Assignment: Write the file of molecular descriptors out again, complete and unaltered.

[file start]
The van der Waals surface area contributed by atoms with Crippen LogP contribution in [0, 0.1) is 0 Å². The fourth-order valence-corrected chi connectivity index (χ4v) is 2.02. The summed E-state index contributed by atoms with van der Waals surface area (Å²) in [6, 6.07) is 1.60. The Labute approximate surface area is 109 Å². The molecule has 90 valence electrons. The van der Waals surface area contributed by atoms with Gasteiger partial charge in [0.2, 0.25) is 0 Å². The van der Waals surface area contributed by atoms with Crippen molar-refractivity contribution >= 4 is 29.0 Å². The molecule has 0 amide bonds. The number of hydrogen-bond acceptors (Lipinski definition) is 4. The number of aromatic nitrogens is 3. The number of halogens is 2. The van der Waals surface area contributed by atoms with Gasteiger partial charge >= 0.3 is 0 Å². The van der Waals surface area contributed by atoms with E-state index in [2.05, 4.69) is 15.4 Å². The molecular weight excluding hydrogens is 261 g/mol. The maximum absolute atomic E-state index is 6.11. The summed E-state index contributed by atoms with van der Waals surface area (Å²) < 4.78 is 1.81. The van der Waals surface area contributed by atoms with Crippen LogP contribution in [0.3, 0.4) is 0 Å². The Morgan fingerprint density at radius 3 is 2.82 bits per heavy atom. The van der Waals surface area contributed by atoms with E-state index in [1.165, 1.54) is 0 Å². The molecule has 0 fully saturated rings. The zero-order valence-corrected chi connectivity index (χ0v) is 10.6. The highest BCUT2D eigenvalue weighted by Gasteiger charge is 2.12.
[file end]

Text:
The van der Waals surface area contributed by atoms with Crippen LogP contribution in [0, 0.1) is 0 Å². The fourth-order valence-corrected chi connectivity index (χ4v) is 2.02. The summed E-state index contributed by atoms with van der Waals surface area (Å²) in [6, 6.07) is 1.60. The Labute approximate surface area is 109 Å². The molecule has 90 valence electrons. The van der Waals surface area contributed by atoms with Gasteiger partial charge in [0.2, 0.25) is 0 Å². The van der Waals surface area contributed by atoms with Crippen molar-refractivity contribution >= 4 is 29.0 Å². The molecule has 0 amide bonds. The number of hydrogen-bond acceptors (Lipinski definition) is 4. The number of aromatic nitrogens is 3. The number of halogens is 2. The van der Waals surface area contributed by atoms with Gasteiger partial charge >= 0.3 is 0 Å². The van der Waals surface area contributed by atoms with E-state index in [2.05, 4.69) is 15.4 Å². The molecular weight excluding hydrogens is 261 g/mol. The maximum absolute atomic E-state index is 6.11. The summed E-state index contributed by atoms with van der Waals surface area (Å²) < 4.78 is 1.81. The van der Waals surface area contributed by atoms with Crippen LogP contribution in [0.3, 0.4) is 0 Å². The Morgan fingerprint density at radius 3 is 2.82 bits per heavy atom. The van der Waals surface area contributed by atoms with E-state index in [1.165, 1.54) is 0 Å². The molecule has 0 fully saturated rings. The zero-order valence-corrected chi connectivity index (χ0v) is 10.6. The highest BCUT2D eigenvalue weighted by Gasteiger charge is 2.12.